How to use:
The Maurice River Reaches Map is easy to interact with the simple controls and features provided.
Listed below are the key features and descriptions of how they can be utilized.

Working with the controls
The map is fully draggable. Simply click anywhere on the map and begin dragging your mouse to move the map to specific areas.
move up click to navigate the map "up".
move down click to navigate the map "down".
move left click to navigate the map "left".
move right click to navigate the map "right".
zoom in click to "zoom in" for a closer look.
zoom in click to "zoom out" to back away from the map.
default map setting click to get back to the "default" map setting.
red buoy click to learn more about that reach.
Maurice River Recollections Project
River Reaches

The Maurice River Reaches Project
North West
Reach #47

On the 1876 map created by the NJ Riparian Commission, Long Reach ends at a curt u-turn in the Maurice River. This hairpin reach is known as Northwest. On this map, on the shores along Maurice River Township, the high meadows that push far inland are the property of George Cadwalader, one of the interesting landowners that colored the history of the Maurice River.

The colorful cast of landowners and the weather are two constants for those who live, work and play on the river. Summer storms and winter blizzards provided some of the more dramatic moments in Maurice River history. Here is just one example that caused a pause in  "normal life" along these lower reaches: "The thickness of the ice measured nine inches off the Bivalve pier yesterday, while it was believed to be as thick as 15-18 inches in the Northwest reach which was the first section of the river to freeze solid.”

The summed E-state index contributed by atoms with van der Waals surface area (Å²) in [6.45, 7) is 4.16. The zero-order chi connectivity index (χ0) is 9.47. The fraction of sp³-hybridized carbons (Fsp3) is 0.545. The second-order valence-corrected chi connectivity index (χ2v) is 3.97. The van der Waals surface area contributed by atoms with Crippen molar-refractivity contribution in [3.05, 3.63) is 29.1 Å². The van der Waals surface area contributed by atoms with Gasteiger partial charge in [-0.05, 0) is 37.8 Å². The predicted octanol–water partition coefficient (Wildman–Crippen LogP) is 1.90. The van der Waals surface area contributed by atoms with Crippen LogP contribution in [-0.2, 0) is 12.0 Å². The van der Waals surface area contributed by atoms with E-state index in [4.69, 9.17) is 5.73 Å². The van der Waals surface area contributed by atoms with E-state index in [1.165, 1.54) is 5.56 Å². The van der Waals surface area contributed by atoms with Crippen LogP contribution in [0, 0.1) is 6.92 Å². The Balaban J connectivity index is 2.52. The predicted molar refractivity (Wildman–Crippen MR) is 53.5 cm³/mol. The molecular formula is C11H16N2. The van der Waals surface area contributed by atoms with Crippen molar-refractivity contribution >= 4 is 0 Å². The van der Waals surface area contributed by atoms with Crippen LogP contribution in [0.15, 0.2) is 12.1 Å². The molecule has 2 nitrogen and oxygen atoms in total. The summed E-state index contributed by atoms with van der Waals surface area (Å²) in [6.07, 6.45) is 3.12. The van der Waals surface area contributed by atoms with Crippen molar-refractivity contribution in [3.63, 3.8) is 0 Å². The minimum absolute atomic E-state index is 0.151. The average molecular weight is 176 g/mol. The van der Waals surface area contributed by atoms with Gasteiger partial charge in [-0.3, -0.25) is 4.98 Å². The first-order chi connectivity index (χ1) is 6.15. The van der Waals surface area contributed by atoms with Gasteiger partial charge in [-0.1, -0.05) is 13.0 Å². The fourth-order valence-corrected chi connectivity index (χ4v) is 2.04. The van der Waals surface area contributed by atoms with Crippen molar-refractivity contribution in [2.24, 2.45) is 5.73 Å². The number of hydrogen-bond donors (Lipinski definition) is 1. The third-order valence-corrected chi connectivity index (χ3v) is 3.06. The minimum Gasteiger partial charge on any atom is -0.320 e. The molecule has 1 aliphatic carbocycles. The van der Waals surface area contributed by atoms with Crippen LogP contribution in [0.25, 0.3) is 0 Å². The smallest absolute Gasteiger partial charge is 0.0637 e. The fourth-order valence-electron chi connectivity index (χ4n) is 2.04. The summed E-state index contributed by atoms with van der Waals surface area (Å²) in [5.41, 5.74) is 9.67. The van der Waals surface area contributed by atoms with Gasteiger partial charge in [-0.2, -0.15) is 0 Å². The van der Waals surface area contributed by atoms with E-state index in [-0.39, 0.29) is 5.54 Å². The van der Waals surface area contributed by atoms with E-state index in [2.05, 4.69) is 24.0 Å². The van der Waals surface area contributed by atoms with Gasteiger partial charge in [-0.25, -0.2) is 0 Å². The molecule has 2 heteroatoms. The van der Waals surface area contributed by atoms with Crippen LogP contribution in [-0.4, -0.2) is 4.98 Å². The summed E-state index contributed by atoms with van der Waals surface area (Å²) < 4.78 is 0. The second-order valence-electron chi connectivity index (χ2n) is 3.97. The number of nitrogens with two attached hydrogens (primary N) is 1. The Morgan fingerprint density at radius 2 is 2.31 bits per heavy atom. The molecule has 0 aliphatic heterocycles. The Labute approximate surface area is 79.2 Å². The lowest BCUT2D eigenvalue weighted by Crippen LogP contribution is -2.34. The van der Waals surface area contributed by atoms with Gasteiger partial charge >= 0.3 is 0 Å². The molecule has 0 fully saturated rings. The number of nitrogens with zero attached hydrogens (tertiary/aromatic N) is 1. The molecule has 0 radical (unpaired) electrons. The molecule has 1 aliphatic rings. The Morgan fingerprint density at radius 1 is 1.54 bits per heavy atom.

This untitled newspaper article, dated February 2, 1958, reported that the Maurice River was frozen from shore to shore. Bivalve's boat owners were concerned about a sudden thaw and were worried that wind and heavy rains would cause terrible damage to the ships that have been stuck at their docks. The article continued: "This week youngsters and adults have been walking across the ice from Bivalve to the village of Maurice River, while others have managed to chop holes in the ice and have enjoyed ice fishing."

NJ State Troopers who work from the Marine Police Station in Bivalve are still using many of the age-old reach names as reference points during their patrols of the Maurice River. While these river designations are not "official," the landscape and lore of the names define and give character to the twists and turns of the Maurice. And some of the names just make sense.

Trooper Stanley Symanski said that Northwest reach is aptly named. "While you travel upriver along this reach, if you look at a compass, you'll see that it actually runs northwest."

North West
State Police